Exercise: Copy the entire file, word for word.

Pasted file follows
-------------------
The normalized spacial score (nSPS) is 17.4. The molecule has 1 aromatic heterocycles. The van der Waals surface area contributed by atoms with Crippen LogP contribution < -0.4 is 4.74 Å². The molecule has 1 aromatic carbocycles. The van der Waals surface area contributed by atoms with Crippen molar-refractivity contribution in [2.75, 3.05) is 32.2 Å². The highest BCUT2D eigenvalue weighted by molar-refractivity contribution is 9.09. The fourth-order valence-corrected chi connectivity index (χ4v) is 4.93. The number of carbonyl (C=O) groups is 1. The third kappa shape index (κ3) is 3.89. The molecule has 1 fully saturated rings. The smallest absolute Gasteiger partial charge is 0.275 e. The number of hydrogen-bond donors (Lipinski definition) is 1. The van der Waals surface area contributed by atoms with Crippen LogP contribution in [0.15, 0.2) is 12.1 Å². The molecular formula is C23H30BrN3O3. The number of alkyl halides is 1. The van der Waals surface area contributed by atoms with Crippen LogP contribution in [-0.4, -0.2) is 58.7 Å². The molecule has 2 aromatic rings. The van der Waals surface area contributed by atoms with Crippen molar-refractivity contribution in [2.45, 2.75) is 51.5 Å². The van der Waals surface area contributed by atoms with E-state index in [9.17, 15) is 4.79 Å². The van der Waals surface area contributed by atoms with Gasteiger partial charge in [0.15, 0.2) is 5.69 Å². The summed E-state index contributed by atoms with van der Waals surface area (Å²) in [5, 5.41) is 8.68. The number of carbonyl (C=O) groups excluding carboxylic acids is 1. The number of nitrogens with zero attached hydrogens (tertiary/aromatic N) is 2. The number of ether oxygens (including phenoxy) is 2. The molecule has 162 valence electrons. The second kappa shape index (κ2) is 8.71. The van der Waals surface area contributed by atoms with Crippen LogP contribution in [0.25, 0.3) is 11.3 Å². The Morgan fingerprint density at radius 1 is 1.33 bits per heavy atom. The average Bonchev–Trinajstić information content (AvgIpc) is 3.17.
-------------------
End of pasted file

The normalized spacial score (nSPS) is 17.4. The molecule has 1 aromatic heterocycles. The van der Waals surface area contributed by atoms with Crippen LogP contribution < -0.4 is 4.74 Å². The molecule has 1 aromatic carbocycles. The van der Waals surface area contributed by atoms with Crippen molar-refractivity contribution in [2.75, 3.05) is 32.2 Å². The highest BCUT2D eigenvalue weighted by molar-refractivity contribution is 9.09. The fourth-order valence-corrected chi connectivity index (χ4v) is 4.93. The number of carbonyl (C=O) groups is 1. The third kappa shape index (κ3) is 3.89. The molecule has 1 fully saturated rings. The smallest absolute Gasteiger partial charge is 0.275 e. The number of hydrogen-bond donors (Lipinski definition) is 1. The van der Waals surface area contributed by atoms with Crippen LogP contribution in [0.15, 0.2) is 12.1 Å². The molecular formula is C23H30BrN3O3. The number of alkyl halides is 1. The van der Waals surface area contributed by atoms with Crippen LogP contribution in [-0.4, -0.2) is 58.7 Å². The molecule has 2 aromatic rings. The van der Waals surface area contributed by atoms with Crippen molar-refractivity contribution in [2.45, 2.75) is 51.5 Å². The van der Waals surface area contributed by atoms with E-state index in [9.17, 15) is 4.79 Å². The van der Waals surface area contributed by atoms with Gasteiger partial charge in [0.15, 0.2) is 5.69 Å². The summed E-state index contributed by atoms with van der Waals surface area (Å²) in [5, 5.41) is 8.68. The number of carbonyl (C=O) groups excluding carboxylic acids is 1. The number of nitrogens with zero attached hydrogens (tertiary/aromatic N) is 2. The number of ether oxygens (including phenoxy) is 2. The molecule has 162 valence electrons. The second kappa shape index (κ2) is 8.71. The van der Waals surface area contributed by atoms with Crippen LogP contribution in [0.25, 0.3) is 11.3 Å². The Morgan fingerprint density at radius 1 is 1.33 bits per heavy atom. The average Bonchev–Trinajstić information content (AvgIpc) is 3.17.